My mom used to tell a story that must have happened in the early ’50s. My dad’s SNET team had qualified for the state tournament, and he had to go off one Saturday morning to play in it. The idea was that the winning teams would keep playing all day to get to the championship game, then play the finals the same day to top things off. The winners and runners-up would have to play four games. The problem was that mom and dad were supposed to attend some sort of big bash that evening. Mom, who in those days was still home taking care of me, was really looking forward to getting all dressed up and heading out to a swank do. My dad told her not to worry, because they weren’t that good, they’d get knocked off early, and he’d be home in plenty of time.

Mom started looking for him in the late afternoon, but he didn’t show. Supper time. Didn’t show. Time to leave for the party. Didn’t show. Mom, very slow to anger, was past steaming. She’s thinking he had a few with the boys, lost track of the time, had a few more, forgot about the whole thing. She wanted to rip his head off. Finally she hears him clomping down the wooden stairway from the street to our basement apartment, then up onto the little porch. She throws the door open, ready to throttle him, and there he is, filthy, sweaty, utterly exhausted, and grinning like a fool. He looks at her, hands her the state championship trophy, and says, “We won.”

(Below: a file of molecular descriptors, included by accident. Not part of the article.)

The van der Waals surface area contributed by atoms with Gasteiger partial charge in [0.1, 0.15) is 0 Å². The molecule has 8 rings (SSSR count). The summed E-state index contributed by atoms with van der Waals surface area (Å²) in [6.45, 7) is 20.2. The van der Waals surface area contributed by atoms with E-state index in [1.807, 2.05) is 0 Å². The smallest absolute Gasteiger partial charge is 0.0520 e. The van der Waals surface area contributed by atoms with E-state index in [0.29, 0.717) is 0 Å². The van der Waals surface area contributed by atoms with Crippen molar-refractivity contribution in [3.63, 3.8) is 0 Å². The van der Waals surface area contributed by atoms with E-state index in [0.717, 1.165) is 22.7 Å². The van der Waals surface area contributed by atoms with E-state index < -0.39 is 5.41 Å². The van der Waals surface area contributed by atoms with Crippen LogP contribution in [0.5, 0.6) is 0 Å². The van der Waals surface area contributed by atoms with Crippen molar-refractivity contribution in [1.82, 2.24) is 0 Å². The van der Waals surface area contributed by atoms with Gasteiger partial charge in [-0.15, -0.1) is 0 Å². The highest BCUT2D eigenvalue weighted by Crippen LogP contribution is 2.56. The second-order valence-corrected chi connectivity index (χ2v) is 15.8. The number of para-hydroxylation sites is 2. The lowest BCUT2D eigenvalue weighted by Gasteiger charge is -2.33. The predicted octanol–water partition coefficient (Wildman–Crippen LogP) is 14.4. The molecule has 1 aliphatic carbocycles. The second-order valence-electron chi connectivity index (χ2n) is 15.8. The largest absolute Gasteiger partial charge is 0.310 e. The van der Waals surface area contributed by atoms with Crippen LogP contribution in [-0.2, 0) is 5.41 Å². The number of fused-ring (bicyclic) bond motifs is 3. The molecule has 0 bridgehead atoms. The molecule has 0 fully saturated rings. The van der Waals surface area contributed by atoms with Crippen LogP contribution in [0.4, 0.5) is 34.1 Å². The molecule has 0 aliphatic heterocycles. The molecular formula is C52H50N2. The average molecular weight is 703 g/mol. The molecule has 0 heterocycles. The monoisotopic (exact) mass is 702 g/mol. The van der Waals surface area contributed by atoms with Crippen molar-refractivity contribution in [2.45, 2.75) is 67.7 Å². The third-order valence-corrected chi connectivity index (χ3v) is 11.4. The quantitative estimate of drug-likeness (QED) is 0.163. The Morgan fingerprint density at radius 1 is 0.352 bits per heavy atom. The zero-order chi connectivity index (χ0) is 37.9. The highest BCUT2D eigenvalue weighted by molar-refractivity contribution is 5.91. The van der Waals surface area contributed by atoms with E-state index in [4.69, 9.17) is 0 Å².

She melted.

Tuesday, February 5, 2013

Hanging in there

My dad’s been failing for some time. About a year ago, we brought him down to live in the apartment over our garage. This wasn’t easy in let me count the ways, and it wasn’t until summer that he allowed himself to feel comfortable and moderately content.

His problems have progressed, and shortly after New Year, partly for his safety but primarily to save what’s left of my own sanity, I finally signed him up for daycare at a nearby facility. The place is big, bright, active, well-staffed, and safe. He, of course, hates it, and we’re working on that.

One of the things that bothers him is that it’s far away. Which it isn’t. He insists that it’s in New Haven. Today, I told him for the hundredth time, “Dad, it’s in Middlebury” (our next-door town). His response? An explosive, indignant “No way!” The absurdity of not being able to persuade him of a verifiable truth about an area he once knew like the back of his hand eventually drove me to prolonged hilarity somewhere just on the safe side of hysteria. I finally asked him, mostly in jest, if he thought I was kidding, was lying, or was just plain stupid. He often has trouble with his speech, so he struggled for a moment before he spat out the word he wanted.


Our slender saving grace right now is that we’re still capable of reacting the way we both did. We laughed.